The Way of the World Characters

  • Last updated on December 10, 2021

First produced: 1700

First published: 1700

Type of work: Drama

Type of plot: Comedy of manners

Time of work: Seventeenth century

Locale: London, England

Characters DiscussedMirabell

Mirabell, Way of the World, Thea man of fashion, intelligent and authentically in love with Mrs. Millamant. He enjoys the favors, either overt or covert, of most of the women in the play, who, either through unrequited love of him or mutual affection, try to affect the course of his fortune. He is presented as a man of genuine parts, not so superficial as to render him without a sense of honor or the genuine ability to experience love, but at the same time a clever schemer. His love for Mrs. Millamant and his hope of legitimate income are the motivating factors in his intrigues. Mirabell is somewhat more in love with Mrs. Millamant than she with him. Although his stake in the marriage is higher than hers, he bears up well under the handicap, never attempting to outmaneuver Mrs. Millamant by feigning indifference. Instead, he rather admirably presses his proposal with candor and plain dealing as to his love. Thus, he keeps a manly station without lowering himself to beg or unduly flatter her, and he impresses her with his devotion. He emerges from the action as a Restoration gentleman who possesses wit, charm, and masculinity and who does not deal in simper, pose, or guile. Although he is a master schemer on occasion, in him the vestiges of sense, honor, and right have not become translated into chicanery, venery, or deception.

Mrs. Millamant

Mrs. Millamant, Lady Wishfort’s niece, loved by Mirabell and perhaps the most fascinating member of the cast. Mrs. Millamant contains within her personality an attractive haughtiness, and she enjoys making Mirabell’s suit appear an even more one-sided affair than it is. She has a frankness that sometimes uncouples her from her train of followers and a glitter that–especially in the famous comic-love scene between herself and Mirabell–approaches radiant wit. For all her practiced arts of conversation and her determination to keep love a game, Mrs. Millamant is levelheaded, and Mirabell’s commendable qualities will meet good use in such a wife. Beneath her protests and shams, she has carefully marked a line to follow. She wisely recognizes Mirabell as the man to keep her on it.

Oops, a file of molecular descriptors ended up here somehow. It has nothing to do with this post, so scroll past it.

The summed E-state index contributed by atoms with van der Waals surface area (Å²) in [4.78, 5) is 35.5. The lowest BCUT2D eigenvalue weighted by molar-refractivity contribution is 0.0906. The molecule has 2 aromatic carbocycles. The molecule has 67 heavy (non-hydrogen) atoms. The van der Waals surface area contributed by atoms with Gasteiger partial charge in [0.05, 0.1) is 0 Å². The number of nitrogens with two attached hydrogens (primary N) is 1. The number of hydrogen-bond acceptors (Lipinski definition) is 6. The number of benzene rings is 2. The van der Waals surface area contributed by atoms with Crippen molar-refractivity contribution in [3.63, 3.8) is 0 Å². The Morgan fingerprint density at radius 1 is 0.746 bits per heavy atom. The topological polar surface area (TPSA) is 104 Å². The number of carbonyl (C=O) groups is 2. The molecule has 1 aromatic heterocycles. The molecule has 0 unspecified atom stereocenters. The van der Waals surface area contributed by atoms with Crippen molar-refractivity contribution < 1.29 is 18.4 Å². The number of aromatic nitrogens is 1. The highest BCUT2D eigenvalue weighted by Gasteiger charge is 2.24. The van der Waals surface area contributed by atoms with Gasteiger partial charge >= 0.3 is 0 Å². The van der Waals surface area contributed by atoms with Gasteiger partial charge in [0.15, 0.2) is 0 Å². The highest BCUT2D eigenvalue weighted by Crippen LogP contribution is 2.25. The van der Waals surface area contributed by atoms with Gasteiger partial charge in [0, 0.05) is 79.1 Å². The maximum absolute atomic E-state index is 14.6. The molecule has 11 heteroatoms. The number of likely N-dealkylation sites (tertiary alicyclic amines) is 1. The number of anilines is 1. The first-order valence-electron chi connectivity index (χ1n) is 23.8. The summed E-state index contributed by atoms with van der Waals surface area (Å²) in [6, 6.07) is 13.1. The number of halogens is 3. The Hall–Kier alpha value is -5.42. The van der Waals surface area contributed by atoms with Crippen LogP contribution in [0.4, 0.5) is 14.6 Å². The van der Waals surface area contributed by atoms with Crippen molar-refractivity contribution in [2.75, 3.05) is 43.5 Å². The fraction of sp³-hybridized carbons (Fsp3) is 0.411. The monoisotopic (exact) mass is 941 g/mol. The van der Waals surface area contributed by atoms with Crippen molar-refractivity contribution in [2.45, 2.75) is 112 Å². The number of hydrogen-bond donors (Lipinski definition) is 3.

Lady Wishfort

Lady Wishfort, a sex-starved old woman. Past the natural flows of passion in her sex, she falls victim to the insatiable demands of false passion. Anxiously casting about for reassurance, she is easy prey for any man who can stomach the odious game of pursuing her. She is more than straight comedy because she carries, though chillingly, a kind of pathos. Her wrath against Mirabell, brought about because he pretended love to her, is averted in the end, and she emerges a wiser woman.

Mrs. Marwood

Mrs. Marwood, the consort of Fainall. She is jealous of Mirabell’s love for Mrs. Millamant, and her main interest in foiling Mirabell’s plans is formulated in bitterness. She wishes Fainall, the lover toward whom she is passive at best and hostile at worst, to gain control not only of his wife’s fortune but of Lady Wishfort’s as well in order to destroy Mirabell’s hopes. In this endeavor, she concocts a plan to reveal the “immoral” nature of Mrs. Fainall, Lady Wishfort’s daughter, so that Fainall will have a strong bargaining position from which to demand control of the money. Her deceptions and personal immorality are exposed, and she is defeated by her own envy and malice.